For some of us this may appear to be an excellent way of dealing with thoughts that seem too ugly or terrifying to be allowed out… but the downside is that the mind is getting more and more rigid as it fills up with all this stuff, and no-go areas might develop which become too dangerous to countenance a visit. Dripping taps, rotting wood, death watch beetle, who knows what’s going on down there? It’s a bit scary…we’ll have to keep busy or do something, anything, to take our mind off it.

So we  could, instead,  maybe consider a replacement system with filters so that the good stuff comes in and the bad stuff goes out? I haven’t yet seen an example of this system in operation which functions well long term in the lived situation…in fact  my experience is that this solution is a bit of a con-trick. What usually happens is that you yourself have to be permanently on duty – making selections and then trying to hold on or push  away – sweeping into the garbage, or putting on the shelves – dependent upon your decision. So the downside of this is both cost – in terms of life energy, and a fixation on the task. With this we narrow our field of attention and this this blinds us to the richness of life as it is.  There is also the fact that it’s exhausting  to be… on the go all the time.

So maybe one of us should design an automatic, easy to install, capture, sort, and release system for thoughts?

Well ladies and gentlemen, let me tell you that there is… freely available… in the dharma… a way of dealing with this perplexing question as to what to do with all the stuff. It is the original  operating system. Whilst this requires some effort in meditation, groping around in the dark to begin with, to see how it functions, once it’s up and running there are no operating costs and, as there are no moving parts, it comes with a lifetime guarantee.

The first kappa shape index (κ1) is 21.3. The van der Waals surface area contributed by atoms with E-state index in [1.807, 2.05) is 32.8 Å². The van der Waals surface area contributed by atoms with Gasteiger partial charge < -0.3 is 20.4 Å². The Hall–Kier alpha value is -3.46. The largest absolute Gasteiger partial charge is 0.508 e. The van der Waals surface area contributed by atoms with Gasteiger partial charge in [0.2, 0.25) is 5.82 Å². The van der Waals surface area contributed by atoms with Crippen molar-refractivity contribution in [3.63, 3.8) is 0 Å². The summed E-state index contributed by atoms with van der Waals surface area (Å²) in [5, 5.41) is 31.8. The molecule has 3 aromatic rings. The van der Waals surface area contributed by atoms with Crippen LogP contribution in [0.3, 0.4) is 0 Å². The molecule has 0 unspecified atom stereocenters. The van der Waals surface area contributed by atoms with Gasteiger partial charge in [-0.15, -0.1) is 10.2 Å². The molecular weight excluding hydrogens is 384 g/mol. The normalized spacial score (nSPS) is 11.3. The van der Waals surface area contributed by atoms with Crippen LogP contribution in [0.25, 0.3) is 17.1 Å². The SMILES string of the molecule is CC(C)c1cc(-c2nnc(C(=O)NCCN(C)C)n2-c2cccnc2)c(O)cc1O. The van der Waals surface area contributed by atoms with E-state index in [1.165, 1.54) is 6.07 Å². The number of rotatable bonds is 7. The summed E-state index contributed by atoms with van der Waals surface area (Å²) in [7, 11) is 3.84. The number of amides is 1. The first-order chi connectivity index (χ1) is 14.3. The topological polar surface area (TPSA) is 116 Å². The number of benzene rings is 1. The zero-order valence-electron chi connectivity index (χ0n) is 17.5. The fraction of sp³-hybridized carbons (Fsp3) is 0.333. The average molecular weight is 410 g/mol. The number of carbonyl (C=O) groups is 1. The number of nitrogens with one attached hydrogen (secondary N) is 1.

It works like this. Once we have seen for ourselves the nature of a thought – what exactly is it?… and the nature of the mind, by looking, … where is it? what size is it? what shape is it? what colour is it? Does it have a top or bottom? Is it inside of you or outside if you? and we really know; when we have looked at where thoughts come from and where they go to….mmmhm did you say go?.. aha…yes, they always do if we let them (thanks to impermanence they have only short stay visas)…then we can relax

all you have to do is….do nothing with them

So save your money and don’t buy and install a system. If you have one in place check out how it functions for you and, if its not up to spec., look at the ‘uninstall’ guidelines. You can find these in books – Simply Being has the answer to many questions, and then there is the Simplybeing.co.uk website with a box to ‘ask James a question’. I can answer some… but coming to a weekend talk may give a sense of how it is not only possible to live like this, but of how much easier and errr…fresher… life can be!

From flapping about to settling down

wasp-on-flower-480x320So…flapping about when wasp are near really disturbs them and increases the chances of being stung. Understanding this can change our behaviour  and so decrease the chance of being stung. Having a benevolent attitude towards them either because we see them as helpful, or in a bigger way as part of what is, may also help. Creatures certainly can be sensitive to our attitude towards them.

Perhaps we have a similar approach to other human beings who we feel are a threat and may sting us – maybe we flap about in our anxiety – but if, either on a relative or ultimate level, we can understand the conditions operating in the situation then this can soften our tension and, if we are stung, allow a quicker release of the pain.

A dharma investigation will take us back to fundamental ignorance and the arising of the five poisons on the basis of that misunderstanding.

With that, the Buddha’s story about the man hit by a poisoned arrow is very helpful. How much time do we want to spend working out who fired the arrow and why, what the arrow – shaft and tip – is made of, and what kind of feathers the flight, before we pull the arrow out?